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Tearoom Trade: Impersonal Sex In Public Places

1940 words - 8 pages

Laud Humphreys’ book “Tearoom Trade: Impersonal Sex in Public Places” was originally published in 1970. Humphreys earned his PhD from Washington University in St. Louis, although several faculty members tried to rescind it due to his research methods that were perceived to be “dishonest”. His book details the activities of homosexual men who regularly visit public restrooms (tearooms) to find quick anonymous sex. Since Laud Humphreys was a sociologist, he recognized the simplistic stereotypes that the society had on impersonal homoerotic activity. The sociologist thus noted that it would be of considerable social significance for the society to appreciate the motives and patterns of this ...view middle of the document...

Humphreys distributed his observations based on qualitative data during different periods, time and seasons of the year in order to get a representative sample (p. 13-19).
In the initial stages of his research, Humphreys noted that deviants, especially patrons of public restrooms were often threatened by outsiders such as the police and violent youth, meaning that they had to be kept anonymous. In order to fit in, Humphreys pretended to be gay. Therefore, he became a “watchqueen”, in order to observe the sexual behaviour patterns in the tearooms. The author further adds that he was able to establish some form of rapport with informants who helped him with the research. The first part of the research was observation of the sexual acts as the author posed as a watchqueen, while other partners mostly performed oral sex. Humphreys notes that this form of sex was common because it took relatively less time in a small space compared to other forms of sex. This also eliminated the likelihood of being “caught in the act.” Humphreys then noted 50 oral sex encounters in his observation sheet. The tearoom sex also included 53 sexual acts. He compared this record with that of 30 subjects that was observed by a cooperating respondent. The cooperating respondent was also a sexual participant thus the total time-and-place representative sample of participants was 134. Humphrey incorporated sample attrition due to change of address, the two men who engaged in anal sex and those who drove rental cars. Therefore, 100 men was the final sample size that was used in the research study.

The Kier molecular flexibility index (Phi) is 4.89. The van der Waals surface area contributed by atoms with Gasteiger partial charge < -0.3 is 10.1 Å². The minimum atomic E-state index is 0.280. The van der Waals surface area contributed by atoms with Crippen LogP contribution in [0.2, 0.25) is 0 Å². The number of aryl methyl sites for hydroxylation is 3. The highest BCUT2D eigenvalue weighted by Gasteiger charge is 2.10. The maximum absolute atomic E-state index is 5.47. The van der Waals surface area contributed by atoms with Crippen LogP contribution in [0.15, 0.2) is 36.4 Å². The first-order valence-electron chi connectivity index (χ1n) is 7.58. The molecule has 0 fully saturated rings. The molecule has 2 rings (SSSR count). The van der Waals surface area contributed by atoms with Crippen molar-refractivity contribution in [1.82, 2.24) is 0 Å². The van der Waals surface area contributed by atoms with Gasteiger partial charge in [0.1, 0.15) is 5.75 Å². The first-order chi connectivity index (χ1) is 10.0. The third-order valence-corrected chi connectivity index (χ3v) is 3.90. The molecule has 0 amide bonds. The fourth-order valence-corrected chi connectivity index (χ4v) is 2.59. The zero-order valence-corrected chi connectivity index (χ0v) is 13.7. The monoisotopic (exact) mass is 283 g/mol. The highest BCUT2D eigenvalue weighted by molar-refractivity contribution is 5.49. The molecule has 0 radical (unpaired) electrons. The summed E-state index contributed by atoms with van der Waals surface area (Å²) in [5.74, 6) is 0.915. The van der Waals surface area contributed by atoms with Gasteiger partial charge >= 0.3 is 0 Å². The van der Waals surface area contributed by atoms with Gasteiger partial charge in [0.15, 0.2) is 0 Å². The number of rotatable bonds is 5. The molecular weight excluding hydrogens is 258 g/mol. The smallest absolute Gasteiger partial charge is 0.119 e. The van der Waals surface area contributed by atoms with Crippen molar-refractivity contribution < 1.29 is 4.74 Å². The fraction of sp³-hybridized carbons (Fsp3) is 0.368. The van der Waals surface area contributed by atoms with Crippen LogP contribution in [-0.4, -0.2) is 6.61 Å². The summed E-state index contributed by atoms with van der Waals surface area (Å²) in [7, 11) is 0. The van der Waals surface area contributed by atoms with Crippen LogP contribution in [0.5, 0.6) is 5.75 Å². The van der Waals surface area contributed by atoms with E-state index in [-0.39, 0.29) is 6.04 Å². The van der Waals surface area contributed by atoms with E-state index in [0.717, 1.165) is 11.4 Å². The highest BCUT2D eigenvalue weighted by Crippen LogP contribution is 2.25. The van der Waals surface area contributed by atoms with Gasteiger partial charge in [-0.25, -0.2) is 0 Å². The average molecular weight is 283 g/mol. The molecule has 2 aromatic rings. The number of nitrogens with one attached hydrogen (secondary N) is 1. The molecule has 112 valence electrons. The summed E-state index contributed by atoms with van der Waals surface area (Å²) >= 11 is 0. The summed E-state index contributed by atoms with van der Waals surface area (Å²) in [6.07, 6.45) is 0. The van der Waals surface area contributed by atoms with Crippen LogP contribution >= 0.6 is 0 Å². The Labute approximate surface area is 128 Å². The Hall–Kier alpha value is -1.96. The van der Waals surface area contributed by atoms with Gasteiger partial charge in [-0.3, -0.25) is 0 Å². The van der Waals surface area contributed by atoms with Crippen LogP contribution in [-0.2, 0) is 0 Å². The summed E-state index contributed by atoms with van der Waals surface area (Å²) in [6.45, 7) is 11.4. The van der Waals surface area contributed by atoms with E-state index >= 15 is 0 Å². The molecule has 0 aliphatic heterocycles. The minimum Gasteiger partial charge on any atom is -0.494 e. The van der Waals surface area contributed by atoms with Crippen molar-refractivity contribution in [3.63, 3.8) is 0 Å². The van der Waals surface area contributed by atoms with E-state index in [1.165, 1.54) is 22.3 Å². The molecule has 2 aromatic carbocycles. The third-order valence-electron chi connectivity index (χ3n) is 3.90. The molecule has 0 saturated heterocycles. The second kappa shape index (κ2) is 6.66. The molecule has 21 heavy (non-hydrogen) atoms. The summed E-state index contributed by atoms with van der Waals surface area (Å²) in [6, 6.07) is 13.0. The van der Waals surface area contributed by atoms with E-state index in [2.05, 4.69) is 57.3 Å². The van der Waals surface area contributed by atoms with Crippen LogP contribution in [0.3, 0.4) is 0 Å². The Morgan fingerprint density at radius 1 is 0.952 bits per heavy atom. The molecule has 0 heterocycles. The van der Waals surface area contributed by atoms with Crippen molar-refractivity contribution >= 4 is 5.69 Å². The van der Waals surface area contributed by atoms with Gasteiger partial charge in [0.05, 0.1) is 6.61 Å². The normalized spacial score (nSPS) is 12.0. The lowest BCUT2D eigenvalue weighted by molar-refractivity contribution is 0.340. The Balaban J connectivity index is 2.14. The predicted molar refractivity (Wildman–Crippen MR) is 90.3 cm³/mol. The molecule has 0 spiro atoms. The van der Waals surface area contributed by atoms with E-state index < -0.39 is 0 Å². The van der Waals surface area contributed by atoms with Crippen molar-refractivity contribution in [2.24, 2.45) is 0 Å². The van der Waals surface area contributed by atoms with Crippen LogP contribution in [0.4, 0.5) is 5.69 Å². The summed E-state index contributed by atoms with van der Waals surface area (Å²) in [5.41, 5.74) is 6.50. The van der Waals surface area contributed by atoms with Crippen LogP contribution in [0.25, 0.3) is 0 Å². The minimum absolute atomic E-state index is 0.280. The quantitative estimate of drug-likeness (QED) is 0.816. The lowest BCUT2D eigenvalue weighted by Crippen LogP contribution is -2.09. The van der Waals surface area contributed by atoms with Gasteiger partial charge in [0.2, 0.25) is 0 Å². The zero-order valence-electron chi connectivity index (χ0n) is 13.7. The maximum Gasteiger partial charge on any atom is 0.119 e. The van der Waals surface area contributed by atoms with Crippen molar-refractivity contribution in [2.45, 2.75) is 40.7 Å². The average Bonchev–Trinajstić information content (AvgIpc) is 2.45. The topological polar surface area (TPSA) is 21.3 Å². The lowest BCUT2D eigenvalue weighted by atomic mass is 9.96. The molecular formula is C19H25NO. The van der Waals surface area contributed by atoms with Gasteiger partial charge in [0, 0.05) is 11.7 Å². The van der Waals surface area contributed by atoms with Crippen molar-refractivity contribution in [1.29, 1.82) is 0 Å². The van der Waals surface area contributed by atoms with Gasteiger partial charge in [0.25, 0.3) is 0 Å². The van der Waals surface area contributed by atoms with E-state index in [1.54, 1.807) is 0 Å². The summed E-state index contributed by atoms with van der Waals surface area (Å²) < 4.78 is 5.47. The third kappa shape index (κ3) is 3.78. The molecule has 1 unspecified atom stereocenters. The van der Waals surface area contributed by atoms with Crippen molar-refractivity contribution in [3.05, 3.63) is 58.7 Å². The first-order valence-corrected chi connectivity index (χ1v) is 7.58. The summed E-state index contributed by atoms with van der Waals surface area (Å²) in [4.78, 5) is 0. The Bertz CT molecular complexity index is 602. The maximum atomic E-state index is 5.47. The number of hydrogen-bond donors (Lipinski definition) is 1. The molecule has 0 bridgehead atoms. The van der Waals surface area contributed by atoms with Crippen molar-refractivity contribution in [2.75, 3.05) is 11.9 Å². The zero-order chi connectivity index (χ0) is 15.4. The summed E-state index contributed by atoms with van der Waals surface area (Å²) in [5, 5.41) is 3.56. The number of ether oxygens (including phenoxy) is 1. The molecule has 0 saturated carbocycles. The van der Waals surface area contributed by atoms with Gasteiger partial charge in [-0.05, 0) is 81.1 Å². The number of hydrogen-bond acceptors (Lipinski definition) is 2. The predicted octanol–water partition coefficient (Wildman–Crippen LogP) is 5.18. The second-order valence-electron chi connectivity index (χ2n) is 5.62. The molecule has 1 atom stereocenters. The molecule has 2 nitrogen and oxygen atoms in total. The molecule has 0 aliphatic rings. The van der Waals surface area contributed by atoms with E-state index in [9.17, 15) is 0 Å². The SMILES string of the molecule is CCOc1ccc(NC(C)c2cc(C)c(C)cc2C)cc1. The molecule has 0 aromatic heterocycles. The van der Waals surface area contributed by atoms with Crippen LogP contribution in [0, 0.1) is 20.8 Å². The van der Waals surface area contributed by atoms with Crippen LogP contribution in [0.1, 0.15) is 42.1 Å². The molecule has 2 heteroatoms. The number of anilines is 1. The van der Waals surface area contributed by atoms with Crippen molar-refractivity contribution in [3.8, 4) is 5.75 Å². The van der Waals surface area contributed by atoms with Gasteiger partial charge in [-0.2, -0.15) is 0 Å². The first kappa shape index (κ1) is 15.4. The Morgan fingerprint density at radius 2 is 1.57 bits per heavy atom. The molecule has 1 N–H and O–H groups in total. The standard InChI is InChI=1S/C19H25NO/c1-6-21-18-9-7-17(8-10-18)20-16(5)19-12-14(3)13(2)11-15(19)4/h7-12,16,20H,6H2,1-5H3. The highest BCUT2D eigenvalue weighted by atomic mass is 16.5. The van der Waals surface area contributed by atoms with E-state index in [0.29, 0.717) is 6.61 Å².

In the second part of his research, Humphreys interviewed 100 subjects whom he had observed engaging in tearooms sexual acts. He was able to do so by tracing the license plates numbers of these individuals from the location of the tearooms. With the license plates, Humphreys was then able to obtain their names and addresses from public records through disguise. A year later, he interviewed the subjects based on the information he had obtained in regards to the behavior he has observed from their parts in the tearooms. He pretended that the research was meant for a general social health survey that he was conducting at the time. After randomizing the study sample, Humphreys completed 50 interviews with the subjects and 50 more from the social health survey sample that he had added to this larger group sample to enhance subjects’ anonymity. The latter acted as a control group that matched the subjects based on factors such as race, job category, marital status and area of residence. In summary, the study employed several strategies such as systematic firsthand observation of the participants, in-depth interviews of respondents, secondary data and structured interviews. The author asserts that he applied these measures to guarantee confidentiality of the subjects, and to obtain the accurate measurement of the deviant behaviour observed.
Humphreys notes that physical...

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